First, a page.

Thursday, 5 September 2013

Journal - Being a tourist - Saturday 3 November 2012

We had planned to go into town and explore.   But it seemed that everyone had hangovers and there was a drama with the cat.  Poor thing had a large horrible boil or an ulcer, and we required a vet.  Sally was in charge of all the animals at the villa, which consisted of two badly behaved dogs and one cat.    The vet finally arrived on a scooter, along with the cutest little boy, who was too interested in the proceedings.   So I ended up entertaining him, so that mum could get on with the job.  It was very traumatic with the cat yowling.  

The others were too exhausted after all that stress, but I couldn’t afford to waste time, so decided to head off on my own.  We hadn’t booked the tuk-tuk so, the next door neighbor offered me a lift on the back of his motor-bike.  I didn’t need to say that I hadn’t been on the back of a bike for too many years to mention, one look at my face was enough.  Luckily for me Simorn drove rather sedately into town and dropped me off at Pub Street.  I wandered around but was rather disappointed with Siem Reap.  It seemed to be just another dirty, run-down Asian city.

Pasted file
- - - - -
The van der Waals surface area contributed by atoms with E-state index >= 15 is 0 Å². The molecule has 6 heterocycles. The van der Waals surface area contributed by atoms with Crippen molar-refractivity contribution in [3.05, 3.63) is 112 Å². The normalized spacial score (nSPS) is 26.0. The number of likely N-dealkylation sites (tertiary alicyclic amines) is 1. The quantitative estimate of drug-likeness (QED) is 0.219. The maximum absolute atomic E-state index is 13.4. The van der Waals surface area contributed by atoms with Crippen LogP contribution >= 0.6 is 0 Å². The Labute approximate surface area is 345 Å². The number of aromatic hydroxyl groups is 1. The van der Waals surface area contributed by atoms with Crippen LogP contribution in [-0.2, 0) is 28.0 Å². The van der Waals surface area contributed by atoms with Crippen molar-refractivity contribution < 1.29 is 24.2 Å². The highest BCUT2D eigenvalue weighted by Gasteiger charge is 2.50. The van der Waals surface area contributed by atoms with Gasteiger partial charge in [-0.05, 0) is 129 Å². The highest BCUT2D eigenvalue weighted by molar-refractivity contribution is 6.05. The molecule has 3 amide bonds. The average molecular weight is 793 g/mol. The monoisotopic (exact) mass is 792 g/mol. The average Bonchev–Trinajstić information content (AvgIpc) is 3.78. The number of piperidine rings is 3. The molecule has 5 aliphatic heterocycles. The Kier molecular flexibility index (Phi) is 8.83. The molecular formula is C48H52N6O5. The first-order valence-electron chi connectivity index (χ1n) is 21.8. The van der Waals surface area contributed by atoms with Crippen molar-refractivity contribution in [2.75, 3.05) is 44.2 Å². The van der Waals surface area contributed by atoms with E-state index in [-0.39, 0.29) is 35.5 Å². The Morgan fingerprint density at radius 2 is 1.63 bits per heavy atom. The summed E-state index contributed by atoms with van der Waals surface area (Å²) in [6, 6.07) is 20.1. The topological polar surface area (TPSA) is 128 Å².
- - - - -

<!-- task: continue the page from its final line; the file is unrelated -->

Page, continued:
Simorn came back with the tuk-tuk and took me off to visit the Angkor National Museum.  Well worth a visit to try and understand the history of the area, but far too much to take in!  And I thought I had seen enough Buddha statutes to last me a life time.  I felt completely overloaded!  But I do recommend it.  I now wish that I had returned after my visit to Angkor.



This photo shows a man taking two pigs to market.  They were both alive!


Back home in time for dinner.   I’m not keen on eating out on my own, but also had to ensure that I got my monies worth back at the villa.   After all it’s fairly expensive accommodation!    

The evening was spent listening to Sally.   She was the heroine of so many adventures!  The reality was that she had been dragged from pillar to post by her parents as they tried to make their way in South Africa, Malta and now Cambodia.   She hadn’t been able to finish her schooling and was worried about what would become of her.   Her life had always been rather precarious, and to top it off her parents were separating.  My feelings towards Sally kept veering between irritation and sympathy.   She could be such a know-it-all and very negative about any suggestions, then the mask would slip and you could see a little girl lost and confused.  I wish her well.  She's a bright and caring girl who deserves more.

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